The vocation of the Church historian and historical theologian is similar to that of the Catholic philosopher: to serve as a handmaid to theology, the queen of the sciences. Church history is distinct from secular academic history in that—as a subset of theology—it has the ability to incorporate the insights of revelation. In Church history [...]

In 1886, Pope Leo XIII added the Prayer to St. Michael the Archangel to the prayers he had already ordered to be said after the Low Mass in 1884. The origin of the prayer is subject to much speculation, particularly about whether or not Leo received a locution with the voices of Jesus and the [...]

In his recently released message for the 50th World Day of Peace, Pope Francis called on humanity to adopt nonviolence as a “style of politics for peace.” Continuing a tradition inaugurated in 1968, the Holy Father began his message by painting a picture of a “broken world” in which humanity finds itself “engaged in a horrifying [...]

I blush to admit this, but there was a time when I could really get worked up about Marian dogma. In the years just before my conversion, I used to cite the Catholic affirmation of Mary’s Immaculate Conception and perpetual virginity as major obstacles to my intellectual submission. I just didn’t believe in that stuff. [...]

Catholic teaching holds that the Church is truly the Body of Christ, and that the Holy Spirit is the soul of the body, animating it and directing its actions. The Spirit of God, promised by Christ as the Advocate and Paraclete, the Spirit of Truth (John 14:16-17), who descended upon the Apostles at Pentecost and [...]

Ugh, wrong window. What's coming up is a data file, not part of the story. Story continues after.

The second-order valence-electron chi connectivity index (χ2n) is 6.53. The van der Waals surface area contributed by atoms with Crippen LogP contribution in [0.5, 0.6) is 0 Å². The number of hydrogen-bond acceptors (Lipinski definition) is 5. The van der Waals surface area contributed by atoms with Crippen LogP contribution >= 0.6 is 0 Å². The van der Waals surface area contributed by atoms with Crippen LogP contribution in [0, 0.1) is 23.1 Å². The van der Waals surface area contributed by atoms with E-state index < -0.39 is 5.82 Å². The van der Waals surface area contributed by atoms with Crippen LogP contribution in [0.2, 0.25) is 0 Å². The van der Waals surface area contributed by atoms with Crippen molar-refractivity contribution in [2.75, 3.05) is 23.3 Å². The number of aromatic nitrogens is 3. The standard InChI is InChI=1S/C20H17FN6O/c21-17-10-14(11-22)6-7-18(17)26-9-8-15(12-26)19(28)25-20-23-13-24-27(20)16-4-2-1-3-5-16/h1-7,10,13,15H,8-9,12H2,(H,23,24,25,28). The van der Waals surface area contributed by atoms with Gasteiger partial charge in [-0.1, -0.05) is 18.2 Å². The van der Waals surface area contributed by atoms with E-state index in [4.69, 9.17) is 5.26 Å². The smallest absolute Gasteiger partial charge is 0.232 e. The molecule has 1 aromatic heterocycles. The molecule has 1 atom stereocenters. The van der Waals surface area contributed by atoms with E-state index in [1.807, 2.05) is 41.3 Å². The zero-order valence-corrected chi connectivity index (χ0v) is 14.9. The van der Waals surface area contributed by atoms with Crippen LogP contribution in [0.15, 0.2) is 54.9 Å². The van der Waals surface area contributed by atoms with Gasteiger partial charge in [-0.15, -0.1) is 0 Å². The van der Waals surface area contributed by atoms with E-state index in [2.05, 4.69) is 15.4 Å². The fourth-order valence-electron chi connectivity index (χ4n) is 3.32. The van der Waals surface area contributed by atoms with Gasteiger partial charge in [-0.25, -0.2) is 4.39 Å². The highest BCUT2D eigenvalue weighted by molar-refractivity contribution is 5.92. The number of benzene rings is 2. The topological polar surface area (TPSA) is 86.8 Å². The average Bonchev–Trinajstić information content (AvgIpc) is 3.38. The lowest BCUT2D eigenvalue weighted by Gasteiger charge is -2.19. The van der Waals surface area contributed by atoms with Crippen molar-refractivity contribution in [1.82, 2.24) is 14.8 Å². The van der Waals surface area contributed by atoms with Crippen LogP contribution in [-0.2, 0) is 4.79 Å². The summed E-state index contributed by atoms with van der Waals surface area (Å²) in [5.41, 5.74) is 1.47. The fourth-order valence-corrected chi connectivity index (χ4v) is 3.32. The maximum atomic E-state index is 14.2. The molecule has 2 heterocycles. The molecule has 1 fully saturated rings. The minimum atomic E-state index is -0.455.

A relative recently wrote an e-mail to me in which he made the following off-handed comment: “What do you think of the pope’s recent course change on abortion?” Now, unless I missed something, on this subject the pope has not changed anything. He has, no doubt, indicated that he wanted to downplay its relative importance [...]

In his article in Crisis, “The Anointing of the Healthy?,” Kevin T. DiCamillo contrasted a pre-Vatican II understanding of the sacrament of Extreme Unction with the rite now known as the Anointing of the Sick, stating that “of the seven sacraments of the Church perhaps none underwent more transformation.” Indeed, he claimed, “Extreme Unction became [...]

“We cannot do anything against the truth, but only for the truth.” ∼ St. Paul Out of “deep pastoral concern,” four cardinals of the Holy Roman Catholic Church, His Eminence Joachim Meisner, Archbishop emeritus of Cologne (Germany), His Eminence Carlo Caffarra, Archbishop emeritus of Bologna (Italy), His Eminence Raymond Leo Burke, Patron of the Sovereign Military Order [...]